Tuesday, April 27, 2010

Teacher evaluations to be 50% student data?

Looks like Nancy Grasmick is acting unilaterally to make student growth 50% of teacher evaluations rather than simply a "significant" portion, as required by the new state law. Interesting, because MCPS and the MCEA seemed to "slap five" after the Maryland state law was passed, arguing that they've already got it covered. It seems this is the states's shot off the bow of that celebration, and will force MCPS to go back to the drawing board.

If this is the state's way of calling out MCPS, then I'm all for it. It's time MCPS and MCEA engage in real meaningful reform that incentivizes the teaching profession. Come up with a system that rewards teachers for doing their job well. Reward teachers who work hard, not those who just get by. There is room to create this reform, even within or with additions to the current PGS and PAR system, but only if they engage the process. MCPS should lead and initiate like places such as New Haven, Connecticut are already doing. The alternative is to continue to make arguments for the status quo. Figure out how teachers can track their performance using a value-added approach to student performance. Figure out how to do the same for administrators who could potentially have more power under new system. It's high time we improved the profession once and for all.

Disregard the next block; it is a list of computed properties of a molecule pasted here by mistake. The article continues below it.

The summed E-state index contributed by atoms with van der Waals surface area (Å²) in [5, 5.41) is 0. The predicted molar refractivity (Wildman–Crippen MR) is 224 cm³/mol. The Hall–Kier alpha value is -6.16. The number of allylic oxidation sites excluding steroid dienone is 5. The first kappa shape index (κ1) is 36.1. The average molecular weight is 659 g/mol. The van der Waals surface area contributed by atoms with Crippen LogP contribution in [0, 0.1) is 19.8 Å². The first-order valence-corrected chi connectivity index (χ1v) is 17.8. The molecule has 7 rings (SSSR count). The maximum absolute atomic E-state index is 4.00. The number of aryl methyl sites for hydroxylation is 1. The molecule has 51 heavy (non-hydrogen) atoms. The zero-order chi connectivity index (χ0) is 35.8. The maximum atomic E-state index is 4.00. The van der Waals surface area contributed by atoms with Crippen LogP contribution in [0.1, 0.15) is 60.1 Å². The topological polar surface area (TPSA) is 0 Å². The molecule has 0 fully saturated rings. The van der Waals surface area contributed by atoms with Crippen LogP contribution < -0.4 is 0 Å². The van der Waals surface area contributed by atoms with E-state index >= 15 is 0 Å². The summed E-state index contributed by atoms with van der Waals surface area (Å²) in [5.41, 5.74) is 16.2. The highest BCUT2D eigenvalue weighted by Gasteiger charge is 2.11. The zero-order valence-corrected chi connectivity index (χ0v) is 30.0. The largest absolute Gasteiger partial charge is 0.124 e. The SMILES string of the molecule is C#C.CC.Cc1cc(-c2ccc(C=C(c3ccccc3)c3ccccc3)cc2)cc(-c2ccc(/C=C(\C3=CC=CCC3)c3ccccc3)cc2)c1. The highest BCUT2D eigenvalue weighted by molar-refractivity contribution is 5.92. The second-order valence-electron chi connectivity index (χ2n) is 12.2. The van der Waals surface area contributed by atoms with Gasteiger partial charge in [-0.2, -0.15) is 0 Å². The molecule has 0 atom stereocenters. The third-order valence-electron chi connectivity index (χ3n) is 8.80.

1. What about the teachers who have students taking the ALT-MSA? Everyone knows (teachers, administrators, parents) that the ALT-MSA is meaningless, and if it does measure anything, it is how well the teacher assembled the package, NOT how much the student learned about so-called adapted grade level curriculum.
    One of my autistic son's teachers spent her time drilling him on acute and obtuse angles, and Shakespeare! and Cell Division! when he was 10th grade age...when she could have been teaching him how to shelve books in a library, or fold laundry, or mop a floor. I would mightily object if it came to pass that my son's "results" on the ALT-MSA had anything to do whatsoever with her evaluation! She knows and I know that she did teach him valuable life skills that year. For him, life skills=priceless. Geometry=meaningless.

  2. I agree with you. There will have to be different ways to measure different teachers who teach different programs. We can't try to create a one size fits all type of evaluation system. But as long as there is clarity on what the system is, and what students need to know and be able to do to demonstrate they've mastered what ever material it is we deem valuable to know, then I think we can create an evaluation system that is a step forward from the current one.